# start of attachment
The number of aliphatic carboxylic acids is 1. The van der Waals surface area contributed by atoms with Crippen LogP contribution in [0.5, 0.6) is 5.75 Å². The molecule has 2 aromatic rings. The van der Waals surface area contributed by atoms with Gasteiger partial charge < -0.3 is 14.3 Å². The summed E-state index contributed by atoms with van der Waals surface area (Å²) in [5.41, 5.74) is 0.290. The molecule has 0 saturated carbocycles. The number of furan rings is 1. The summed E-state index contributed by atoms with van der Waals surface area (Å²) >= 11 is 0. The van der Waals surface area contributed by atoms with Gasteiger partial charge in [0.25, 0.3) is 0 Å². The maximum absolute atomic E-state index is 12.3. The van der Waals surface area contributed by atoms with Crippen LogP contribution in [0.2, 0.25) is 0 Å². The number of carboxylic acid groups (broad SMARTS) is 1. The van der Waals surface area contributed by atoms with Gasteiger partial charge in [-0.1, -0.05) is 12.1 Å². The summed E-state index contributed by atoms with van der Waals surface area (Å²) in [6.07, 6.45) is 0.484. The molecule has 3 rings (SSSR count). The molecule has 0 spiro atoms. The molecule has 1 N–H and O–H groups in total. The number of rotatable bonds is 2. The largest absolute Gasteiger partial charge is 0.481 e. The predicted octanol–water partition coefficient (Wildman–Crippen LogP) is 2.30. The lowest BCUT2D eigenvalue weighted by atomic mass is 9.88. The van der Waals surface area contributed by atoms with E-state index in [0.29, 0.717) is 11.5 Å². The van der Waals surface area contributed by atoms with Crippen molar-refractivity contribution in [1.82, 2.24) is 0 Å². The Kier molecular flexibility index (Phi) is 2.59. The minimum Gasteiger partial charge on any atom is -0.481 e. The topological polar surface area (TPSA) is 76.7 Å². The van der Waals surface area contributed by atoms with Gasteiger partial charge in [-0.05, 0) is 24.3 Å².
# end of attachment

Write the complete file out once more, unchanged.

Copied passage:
The number of aliphatic carboxylic acids is 1. The van der Waals surface area contributed by atoms with Crippen LogP contribution in [0.5, 0.6) is 5.75 Å². The molecule has 2 aromatic rings. The van der Waals surface area contributed by atoms with Gasteiger partial charge < -0.3 is 14.3 Å². The summed E-state index contributed by atoms with van der Waals surface area (Å²) in [5.41, 5.74) is 0.290. The molecule has 0 saturated carbocycles. The number of furan rings is 1. The summed E-state index contributed by atoms with van der Waals surface area (Å²) >= 11 is 0. The van der Waals surface area contributed by atoms with Gasteiger partial charge in [0.25, 0.3) is 0 Å². The maximum absolute atomic E-state index is 12.3. The van der Waals surface area contributed by atoms with Crippen LogP contribution in [0.2, 0.25) is 0 Å². The number of carboxylic acid groups (broad SMARTS) is 1. The van der Waals surface area contributed by atoms with Gasteiger partial charge in [-0.1, -0.05) is 12.1 Å². The summed E-state index contributed by atoms with van der Waals surface area (Å²) in [6.07, 6.45) is 0.484. The molecule has 3 rings (SSSR count). The molecule has 0 spiro atoms. The molecule has 1 N–H and O–H groups in total. The number of rotatable bonds is 2. The largest absolute Gasteiger partial charge is 0.481 e. The predicted octanol–water partition coefficient (Wildman–Crippen LogP) is 2.30. The lowest BCUT2D eigenvalue weighted by atomic mass is 9.88. The van der Waals surface area contributed by atoms with E-state index in [0.29, 0.717) is 11.5 Å². The van der Waals surface area contributed by atoms with Crippen molar-refractivity contribution in [1.82, 2.24) is 0 Å². The Kier molecular flexibility index (Phi) is 2.59. The minimum Gasteiger partial charge on any atom is -0.481 e. The topological polar surface area (TPSA) is 76.7 Å². The van der Waals surface area contributed by atoms with Gasteiger partial charge in [-0.05, 0) is 24.3 Å².